49:0027(6)AR - - Navy, Naval Surface Warfare Center, Crane Division, Crane, IN and AFGE Local 1415 - - 1994 FLRAdec AR - - v49 p27

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The decision of the Authority follows:

49 FLRA No. 6










LOCAL 1415





February 4, 1994


Before Chairman McKee and Members Talkin and Armendariz.

I. Statement of the Case

This matter is before the Authority on exceptions to an award of Arbitrator John C. Shearer filed by the Union under section 7122(a) of the Federal Service Labor-Management Relations Statute (the Statute) and part 2425 of the Authority's Rules and Regulations. The Agency filed an opposition to the Union's exceptions.

The Arbitrator denied in part and sustained in part a grievance alleging that the Agency violated law and regulation when it reclassified certain employees from non-exempt to exempt status under the Fair Labor Standards Act (FLSA), 29 U.S.C. § 201 et seq.

For the following reasons, we conclude that the Union has not established that the award is deficient. Accordingly, we will deny the Union's exceptions.

II. Background and Arbitrator's Award

The Union filed a grievance alleging that the Agency violated law and regulation by improperly excluding certain categories of employees from the coverage of the FLSA. When the grievance was not resolved, it was submitted to arbitration. The Arbitrator framed the issues, in pertinent part, as follows:

At the time of the filing of the grievance . . . were the GS-0856-11/12 (electronic technician), GS-0802-11/12 (engineering technician), GS-0334-11/12 (computer specialist) and GS-1910-12 (quality assurance specialist) positions held by the individuals listed in Grievance 6-89 . . . exempt from the overtime provisions of the FLSA under the criteria established for exemption in 5 CFR 551.201 through .206 . . . If not, what should the remedy be?

If any or all of the positions are non-exempt under the FLSA, when is the non-exempt status effective, and to what date, if any, is back pay for overtime worked to be effective?

Award at 6.

The Arbitrator noted that the Agency conceded that certain grievants were improperly exempted from the coverage of the FLSA and were entitled to relief. The Arbitrator determined that "there remain[ed] in dispute [8] [g]rievants from or for whom there was testimony and 15 [g]rievants concerning whom no testimony was offered by the Union." Id. at 5.

The Arbitrator concluded that 15 grievants were correctly classified as exempt from the coverage of the FLSA and denied their claims. According to the Arbitrator, "[t]he Union did not refute the Agency's documentary and testimonial evidence that . . . confirmed the correctness of the exempt status of the 15 [g]rievants . . . ." Id. at 7. Of the remaining eight grievants, the Arbitrator concluded that one was correctly exempted from the coverage of the FLSA. However, the Arbitrator determined that "none of the other seven satisfied all of the . . . [e]xemption [c]riteria . . . [and] their reclassification to exempt status were improper." Id. at 8. The Arbitrator found that, but for the Agency's improper classification of the grievants as exempt, they would have been compensated under the FLSA.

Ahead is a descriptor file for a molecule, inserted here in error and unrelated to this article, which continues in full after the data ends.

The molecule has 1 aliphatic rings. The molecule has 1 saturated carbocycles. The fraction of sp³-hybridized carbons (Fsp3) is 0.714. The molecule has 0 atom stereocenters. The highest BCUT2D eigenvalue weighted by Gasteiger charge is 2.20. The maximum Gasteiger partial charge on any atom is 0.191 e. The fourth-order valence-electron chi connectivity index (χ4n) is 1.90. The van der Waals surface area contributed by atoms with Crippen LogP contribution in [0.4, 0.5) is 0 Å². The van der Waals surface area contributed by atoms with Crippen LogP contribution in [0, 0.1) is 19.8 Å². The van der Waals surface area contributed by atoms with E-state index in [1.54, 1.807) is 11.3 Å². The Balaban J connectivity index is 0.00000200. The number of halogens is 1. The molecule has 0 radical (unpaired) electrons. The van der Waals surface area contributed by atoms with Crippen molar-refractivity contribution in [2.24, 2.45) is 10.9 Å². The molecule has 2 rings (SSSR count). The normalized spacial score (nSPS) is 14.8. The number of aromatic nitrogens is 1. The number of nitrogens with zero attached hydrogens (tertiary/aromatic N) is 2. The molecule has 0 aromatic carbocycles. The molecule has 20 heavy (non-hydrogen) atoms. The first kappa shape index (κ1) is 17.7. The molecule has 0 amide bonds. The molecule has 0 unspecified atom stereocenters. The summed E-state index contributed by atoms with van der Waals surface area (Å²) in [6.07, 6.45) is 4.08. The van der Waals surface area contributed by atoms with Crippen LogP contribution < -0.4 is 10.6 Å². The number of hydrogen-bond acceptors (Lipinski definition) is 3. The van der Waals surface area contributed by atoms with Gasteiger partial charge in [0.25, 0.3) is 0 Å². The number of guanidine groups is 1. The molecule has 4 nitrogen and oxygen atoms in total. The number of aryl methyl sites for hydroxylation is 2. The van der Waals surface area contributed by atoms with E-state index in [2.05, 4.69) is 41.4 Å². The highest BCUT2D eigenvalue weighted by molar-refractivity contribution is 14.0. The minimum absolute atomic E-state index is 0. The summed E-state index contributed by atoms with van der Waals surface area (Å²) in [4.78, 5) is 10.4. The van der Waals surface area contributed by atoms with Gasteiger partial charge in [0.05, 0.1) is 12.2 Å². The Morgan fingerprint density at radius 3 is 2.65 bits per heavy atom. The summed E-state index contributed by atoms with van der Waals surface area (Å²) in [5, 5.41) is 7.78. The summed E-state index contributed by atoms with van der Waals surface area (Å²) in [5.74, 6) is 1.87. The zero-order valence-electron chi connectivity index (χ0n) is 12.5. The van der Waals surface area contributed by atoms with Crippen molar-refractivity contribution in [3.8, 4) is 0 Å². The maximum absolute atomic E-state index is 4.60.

The Arbitrator rejected the Union's contention that the effective date of the award of backpay to the affected grievants should be the date the Agency designated each grievant as exempt. The Arbitrator determined, based on Article 36, Section 4 of the parties' agreement, that the "sucessful" grievants were entitled to backpay beginning 20 days prior to the filing of the grievance.(1) Id. As his award, the Arbitrator ordered the Agency to make each grievant whole, from that date, for any losses caused by their improper exemption from FLSA coverage.

III. Positions of the Parties

A. Union

The Union contends that the Arbitrator's award is contrary to law, rule, and regulation because, contrary to American Federation of Government Employees, AFL-CIO v. Office of Personnel Management, 821 F.2d 761 (D.C. Cir. 1987) (AFGE v. OPM), the Arbitrator shifted the burden of proving whether the grievants were properly exempt from coverage under the FLSA to the Union. The Union also contends that the Arbitrator did not properly evaluate the evidence. The Union maintains that it demonstrated that the 15 grievants, which the Arbitrator found were correctly classified as exempt, were nonexempt from the FLSA. Finally, the Union contends that, by limiting the retroactivity of the remedy to a date 20 days prior to the filing of the grievance, the award is inconsistent with 5 C.F.R. §§ 551.102 and 551.401.

B. Agency

The Agency asserts that the Union's contention that the Arbitrator improperly placed the burden of proof on the Union constitutes "mere disagreement with the arbitrator's reasoning and conclusions." Opposition at 2. The Agency also disputes the Union's contention that the remedy is inconsistent with 5 C.F.R. §§ 551.102 and 551.401. The Agency asserts that the Union's exception is "mere disagreement with the [A]rbitrator's reasoning in fashioning the remedy in the case." Id. at 6.

IV. Analysis and Conclusions

In AFGE v. OPM, the court concluded that the FLSA provided that employees were presumed eligible for overtime and that agencies bore the burden of showing that employees were exempt from FLSA coverage. 821 F.2d at 770-71. Here, the Arbitrator noted that AFGE v. OPM and 5 C.F.R. § 551.202 placed the burden of proof on the Agency.(2) The Arbitrator found that the "Agency's documentary and testimonial evidence . . . confirmed the correctness of the exempt status of the 15 [g]rievants concerning whom the Union presented no evidence." Award at 7.

We conclude that the Union's reliance on the Arbitrator's statement that the Union presented no evidence is misplaced. In our view, the Arbitrator's statement reflects only a factual finding that the Union did not